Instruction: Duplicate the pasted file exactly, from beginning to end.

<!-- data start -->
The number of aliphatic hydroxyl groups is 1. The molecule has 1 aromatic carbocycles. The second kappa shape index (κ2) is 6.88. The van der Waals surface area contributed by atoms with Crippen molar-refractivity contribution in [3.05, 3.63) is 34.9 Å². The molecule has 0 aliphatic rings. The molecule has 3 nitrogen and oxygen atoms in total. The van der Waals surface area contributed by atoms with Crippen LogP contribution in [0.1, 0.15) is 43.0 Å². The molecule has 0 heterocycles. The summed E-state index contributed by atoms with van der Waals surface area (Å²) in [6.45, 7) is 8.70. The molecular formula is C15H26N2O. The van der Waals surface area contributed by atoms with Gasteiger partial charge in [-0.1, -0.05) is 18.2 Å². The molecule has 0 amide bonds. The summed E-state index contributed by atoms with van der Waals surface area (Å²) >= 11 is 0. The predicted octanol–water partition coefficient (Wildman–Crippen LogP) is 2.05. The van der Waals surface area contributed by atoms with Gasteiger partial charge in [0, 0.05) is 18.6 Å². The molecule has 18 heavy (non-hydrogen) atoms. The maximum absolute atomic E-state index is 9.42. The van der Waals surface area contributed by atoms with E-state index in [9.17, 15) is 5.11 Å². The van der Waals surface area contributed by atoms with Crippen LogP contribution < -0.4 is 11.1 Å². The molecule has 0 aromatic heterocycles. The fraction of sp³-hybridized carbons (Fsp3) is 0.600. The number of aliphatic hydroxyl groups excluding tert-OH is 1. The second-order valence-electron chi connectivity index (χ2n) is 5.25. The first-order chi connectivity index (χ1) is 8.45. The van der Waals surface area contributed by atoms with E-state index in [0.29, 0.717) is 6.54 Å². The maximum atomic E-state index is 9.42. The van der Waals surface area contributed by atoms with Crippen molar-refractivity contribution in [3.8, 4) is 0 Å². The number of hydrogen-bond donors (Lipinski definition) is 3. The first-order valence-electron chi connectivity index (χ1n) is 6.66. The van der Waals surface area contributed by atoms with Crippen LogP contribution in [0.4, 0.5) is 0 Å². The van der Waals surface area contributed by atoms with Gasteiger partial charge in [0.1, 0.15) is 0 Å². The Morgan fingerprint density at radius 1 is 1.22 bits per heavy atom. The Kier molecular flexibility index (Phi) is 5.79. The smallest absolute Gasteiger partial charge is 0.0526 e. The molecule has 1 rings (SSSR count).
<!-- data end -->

The number of aliphatic hydroxyl groups is 1. The molecule has 1 aromatic carbocycles. The second kappa shape index (κ2) is 6.88. The van der Waals surface area contributed by atoms with Crippen molar-refractivity contribution in [3.05, 3.63) is 34.9 Å². The molecule has 0 aliphatic rings. The molecule has 3 nitrogen and oxygen atoms in total. The van der Waals surface area contributed by atoms with Crippen LogP contribution in [0.1, 0.15) is 43.0 Å². The molecule has 0 heterocycles. The summed E-state index contributed by atoms with van der Waals surface area (Å²) in [6.45, 7) is 8.70. The molecular formula is C15H26N2O. The van der Waals surface area contributed by atoms with Gasteiger partial charge in [-0.1, -0.05) is 18.2 Å². The molecule has 0 amide bonds. The summed E-state index contributed by atoms with van der Waals surface area (Å²) >= 11 is 0. The predicted octanol–water partition coefficient (Wildman–Crippen LogP) is 2.05. The van der Waals surface area contributed by atoms with Gasteiger partial charge in [0, 0.05) is 18.6 Å². The molecule has 18 heavy (non-hydrogen) atoms. The maximum absolute atomic E-state index is 9.42. The van der Waals surface area contributed by atoms with E-state index in [9.17, 15) is 5.11 Å². The van der Waals surface area contributed by atoms with Crippen LogP contribution < -0.4 is 11.1 Å². The molecule has 0 aromatic heterocycles. The fraction of sp³-hybridized carbons (Fsp3) is 0.600. The number of aliphatic hydroxyl groups excluding tert-OH is 1. The second-order valence-electron chi connectivity index (χ2n) is 5.25. The first-order chi connectivity index (χ1) is 8.45. The van der Waals surface area contributed by atoms with E-state index in [0.29, 0.717) is 6.54 Å². The maximum atomic E-state index is 9.42. The van der Waals surface area contributed by atoms with Crippen molar-refractivity contribution in [3.8, 4) is 0 Å². The number of hydrogen-bond donors (Lipinski definition) is 3. The first-order valence-electron chi connectivity index (χ1n) is 6.66. The van der Waals surface area contributed by atoms with Crippen LogP contribution in [0.4, 0.5) is 0 Å². The van der Waals surface area contributed by atoms with Gasteiger partial charge in [0.1, 0.15) is 0 Å². The Morgan fingerprint density at radius 1 is 1.22 bits per heavy atom. The Kier molecular flexibility index (Phi) is 5.79. The smallest absolute Gasteiger partial charge is 0.0526 e. The molecule has 1 rings (SSSR count).